Super Simple Kite Craft for Language

Are you looking for a simple and inexpensive craft to do with your child? Here is the perfect craft for the windy days of March. Making a kite has never been so simple. Below you will find the directions to make the craft as well as some ideas to incorporate language skills.


1. Construction paper

2. Scissors

3. Glue

4. Small objects such as foam shapes or foam letters

5. String


1. Have your child chose a color paper. Then help him cut it into a square shape. Now turn the square so it looks like a diamond (kite shape)

2. Let your child chose objects to glue onto the kite, such as shapes or letters to spell their name. You can get creative and try to glue on other items such as pom poms or use some glitter.

3. Last, help your child attach a string to the bottom of the kite. You can even add some bows to it.

And there you have it….a super simple kite!

Super Simple Kite Craft
Super Simple Kite Craft

How to incorporate language skills

Expanding utterances- Stay in control of the craft. Hold onto the construction paper and have your child request for the color they would like (i.e. “I want green”). When it comes time to start to glue on the objects, have your child request for everything (i.e. “I want a heart”, “I need glue”). If your child uses one or two-word utterances, then provide them with a longer model. You can even have the child request by expressing the color and the shape of the object, such as “I want the orange heart”.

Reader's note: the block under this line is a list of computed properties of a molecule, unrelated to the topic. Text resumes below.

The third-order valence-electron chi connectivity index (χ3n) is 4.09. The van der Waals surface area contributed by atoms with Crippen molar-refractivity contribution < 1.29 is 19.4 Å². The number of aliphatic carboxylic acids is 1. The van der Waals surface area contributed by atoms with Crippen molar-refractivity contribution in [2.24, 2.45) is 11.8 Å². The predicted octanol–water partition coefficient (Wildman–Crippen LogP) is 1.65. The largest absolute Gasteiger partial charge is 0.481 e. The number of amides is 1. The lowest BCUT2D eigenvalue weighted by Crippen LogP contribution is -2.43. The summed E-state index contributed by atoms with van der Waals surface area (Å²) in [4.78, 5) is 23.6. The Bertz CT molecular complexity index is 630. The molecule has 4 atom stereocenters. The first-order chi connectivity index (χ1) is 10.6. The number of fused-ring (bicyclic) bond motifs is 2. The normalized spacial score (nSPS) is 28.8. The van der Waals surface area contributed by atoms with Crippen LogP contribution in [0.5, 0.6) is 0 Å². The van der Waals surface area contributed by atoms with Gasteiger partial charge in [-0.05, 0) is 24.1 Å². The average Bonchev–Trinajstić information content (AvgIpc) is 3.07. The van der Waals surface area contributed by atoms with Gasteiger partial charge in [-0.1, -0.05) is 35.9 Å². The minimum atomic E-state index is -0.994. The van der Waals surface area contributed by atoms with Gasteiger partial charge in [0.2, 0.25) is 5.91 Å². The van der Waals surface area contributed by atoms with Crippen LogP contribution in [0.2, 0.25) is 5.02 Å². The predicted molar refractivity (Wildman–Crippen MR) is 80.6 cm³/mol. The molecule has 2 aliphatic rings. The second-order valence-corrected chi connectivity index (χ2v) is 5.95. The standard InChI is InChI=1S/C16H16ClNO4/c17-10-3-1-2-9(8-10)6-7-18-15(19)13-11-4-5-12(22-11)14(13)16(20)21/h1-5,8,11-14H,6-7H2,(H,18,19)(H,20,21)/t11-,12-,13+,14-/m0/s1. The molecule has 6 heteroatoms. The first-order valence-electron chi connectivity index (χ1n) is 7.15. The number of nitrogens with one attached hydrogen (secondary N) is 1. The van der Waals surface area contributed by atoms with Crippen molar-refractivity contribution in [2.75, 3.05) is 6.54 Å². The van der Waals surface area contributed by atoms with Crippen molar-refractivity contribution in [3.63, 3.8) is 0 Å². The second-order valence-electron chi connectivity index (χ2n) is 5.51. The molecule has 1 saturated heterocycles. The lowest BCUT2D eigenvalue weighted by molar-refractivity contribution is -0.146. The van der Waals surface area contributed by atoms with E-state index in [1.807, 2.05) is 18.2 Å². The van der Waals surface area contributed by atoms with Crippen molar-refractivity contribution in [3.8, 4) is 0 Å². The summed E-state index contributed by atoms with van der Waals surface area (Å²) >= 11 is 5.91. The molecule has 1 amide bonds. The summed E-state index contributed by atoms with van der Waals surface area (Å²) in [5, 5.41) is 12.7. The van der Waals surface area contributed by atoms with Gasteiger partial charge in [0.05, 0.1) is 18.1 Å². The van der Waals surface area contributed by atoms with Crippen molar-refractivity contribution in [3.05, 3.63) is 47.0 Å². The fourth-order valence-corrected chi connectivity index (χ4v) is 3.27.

Eye contact- Remind your child to look at you when requesting for objects. If your child is having difficulty with this, try to hold the objects by your face to promote eye contact.

Following directions- You can provide your child directions of items you want them to glue onto the kite. For example, you can ask your child to glue on a blue circle or glue on the orange heart then the blue circle (2-steps).

Answering questions- After you and your child complete the craft, follow up by asking him some appropriate questions. You can ask him simple questions, such as “What color is your kite?” or “What shapes are on your kite?”. You can try also to ask some more difficult questions, such as “Where can you fly a kite?” or “When do you fly a kite?”. If your child has difficulty answering questions, provide him with options to chose from.

Do you have any favorite March crafts? Please let me know!

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